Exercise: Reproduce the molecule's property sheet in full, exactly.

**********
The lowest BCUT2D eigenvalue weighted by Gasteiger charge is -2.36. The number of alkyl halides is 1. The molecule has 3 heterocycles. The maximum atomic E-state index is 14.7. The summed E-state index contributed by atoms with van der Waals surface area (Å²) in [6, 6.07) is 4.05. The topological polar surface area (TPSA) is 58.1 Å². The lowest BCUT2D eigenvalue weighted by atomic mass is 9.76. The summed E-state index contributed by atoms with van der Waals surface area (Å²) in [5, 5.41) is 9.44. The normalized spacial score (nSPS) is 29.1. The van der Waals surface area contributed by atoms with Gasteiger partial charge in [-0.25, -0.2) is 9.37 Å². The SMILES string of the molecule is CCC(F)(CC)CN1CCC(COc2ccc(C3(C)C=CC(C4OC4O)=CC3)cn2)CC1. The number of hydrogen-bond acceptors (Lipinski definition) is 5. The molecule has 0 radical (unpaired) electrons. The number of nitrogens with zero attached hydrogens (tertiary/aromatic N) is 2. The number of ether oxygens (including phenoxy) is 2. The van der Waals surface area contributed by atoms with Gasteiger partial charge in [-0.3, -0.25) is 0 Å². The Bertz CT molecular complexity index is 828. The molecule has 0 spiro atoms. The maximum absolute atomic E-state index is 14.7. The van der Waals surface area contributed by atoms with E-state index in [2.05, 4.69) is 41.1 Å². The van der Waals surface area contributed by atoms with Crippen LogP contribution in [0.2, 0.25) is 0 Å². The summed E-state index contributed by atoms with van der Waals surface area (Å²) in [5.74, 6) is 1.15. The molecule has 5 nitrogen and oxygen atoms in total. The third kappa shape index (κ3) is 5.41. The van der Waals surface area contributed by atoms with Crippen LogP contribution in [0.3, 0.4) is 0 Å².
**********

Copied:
The lowest BCUT2D eigenvalue weighted by Gasteiger charge is -2.36. The number of alkyl halides is 1. The molecule has 3 heterocycles. The maximum atomic E-state index is 14.7. The summed E-state index contributed by atoms with van der Waals surface area (Å²) in [6, 6.07) is 4.05. The topological polar surface area (TPSA) is 58.1 Å². The lowest BCUT2D eigenvalue weighted by atomic mass is 9.76. The summed E-state index contributed by atoms with van der Waals surface area (Å²) in [5, 5.41) is 9.44. The normalized spacial score (nSPS) is 29.1. The van der Waals surface area contributed by atoms with Gasteiger partial charge in [-0.25, -0.2) is 9.37 Å². The SMILES string of the molecule is CCC(F)(CC)CN1CCC(COc2ccc(C3(C)C=CC(C4OC4O)=CC3)cn2)CC1. The number of hydrogen-bond acceptors (Lipinski definition) is 5. The molecule has 0 radical (unpaired) electrons. The number of nitrogens with zero attached hydrogens (tertiary/aromatic N) is 2. The number of ether oxygens (including phenoxy) is 2. The van der Waals surface area contributed by atoms with Gasteiger partial charge in [-0.3, -0.25) is 0 Å². The Bertz CT molecular complexity index is 828. The molecule has 0 spiro atoms. The maximum absolute atomic E-state index is 14.7. The van der Waals surface area contributed by atoms with E-state index in [2.05, 4.69) is 41.1 Å². The van der Waals surface area contributed by atoms with Crippen LogP contribution in [0.2, 0.25) is 0 Å². The summed E-state index contributed by atoms with van der Waals surface area (Å²) in [5.74, 6) is 1.15. The molecule has 5 nitrogen and oxygen atoms in total. The third kappa shape index (κ3) is 5.41. The van der Waals surface area contributed by atoms with Crippen LogP contribution in [0.3, 0.4) is 0 Å².